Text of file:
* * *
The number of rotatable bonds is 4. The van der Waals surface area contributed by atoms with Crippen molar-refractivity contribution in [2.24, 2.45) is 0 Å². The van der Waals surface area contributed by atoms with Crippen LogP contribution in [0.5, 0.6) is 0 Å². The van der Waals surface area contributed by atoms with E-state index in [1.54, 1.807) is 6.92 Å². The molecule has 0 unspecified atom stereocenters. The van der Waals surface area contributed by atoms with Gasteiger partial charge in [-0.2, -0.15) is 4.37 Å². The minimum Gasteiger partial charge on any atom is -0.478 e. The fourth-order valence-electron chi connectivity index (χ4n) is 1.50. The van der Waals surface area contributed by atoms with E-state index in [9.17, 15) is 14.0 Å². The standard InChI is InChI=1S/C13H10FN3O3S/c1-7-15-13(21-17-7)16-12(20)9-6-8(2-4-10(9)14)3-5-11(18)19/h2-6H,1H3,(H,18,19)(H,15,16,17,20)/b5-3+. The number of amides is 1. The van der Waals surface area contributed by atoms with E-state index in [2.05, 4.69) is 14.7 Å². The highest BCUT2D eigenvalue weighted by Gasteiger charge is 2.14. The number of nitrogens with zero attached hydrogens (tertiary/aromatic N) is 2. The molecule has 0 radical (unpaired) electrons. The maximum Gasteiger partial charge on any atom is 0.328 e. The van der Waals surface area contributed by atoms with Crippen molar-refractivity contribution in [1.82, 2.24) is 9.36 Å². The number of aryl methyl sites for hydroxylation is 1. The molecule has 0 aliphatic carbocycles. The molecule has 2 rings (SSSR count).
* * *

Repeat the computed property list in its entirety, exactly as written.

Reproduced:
The number of rotatable bonds is 4. The van der Waals surface area contributed by atoms with Crippen molar-refractivity contribution in [2.24, 2.45) is 0 Å². The van der Waals surface area contributed by atoms with Crippen LogP contribution in [0.5, 0.6) is 0 Å². The van der Waals surface area contributed by atoms with E-state index in [1.54, 1.807) is 6.92 Å². The molecule has 0 unspecified atom stereocenters. The van der Waals surface area contributed by atoms with Gasteiger partial charge in [-0.2, -0.15) is 4.37 Å². The minimum Gasteiger partial charge on any atom is -0.478 e. The fourth-order valence-electron chi connectivity index (χ4n) is 1.50. The van der Waals surface area contributed by atoms with E-state index in [9.17, 15) is 14.0 Å². The standard InChI is InChI=1S/C13H10FN3O3S/c1-7-15-13(21-17-7)16-12(20)9-6-8(2-4-10(9)14)3-5-11(18)19/h2-6H,1H3,(H,18,19)(H,15,16,17,20)/b5-3+. The number of amides is 1. The van der Waals surface area contributed by atoms with E-state index in [2.05, 4.69) is 14.7 Å². The highest BCUT2D eigenvalue weighted by Gasteiger charge is 2.14. The number of nitrogens with zero attached hydrogens (tertiary/aromatic N) is 2. The molecule has 0 radical (unpaired) electrons. The maximum Gasteiger partial charge on any atom is 0.328 e. The van der Waals surface area contributed by atoms with Crippen molar-refractivity contribution in [1.82, 2.24) is 9.36 Å². The number of aryl methyl sites for hydroxylation is 1. The molecule has 0 aliphatic carbocycles. The molecule has 2 rings (SSSR count).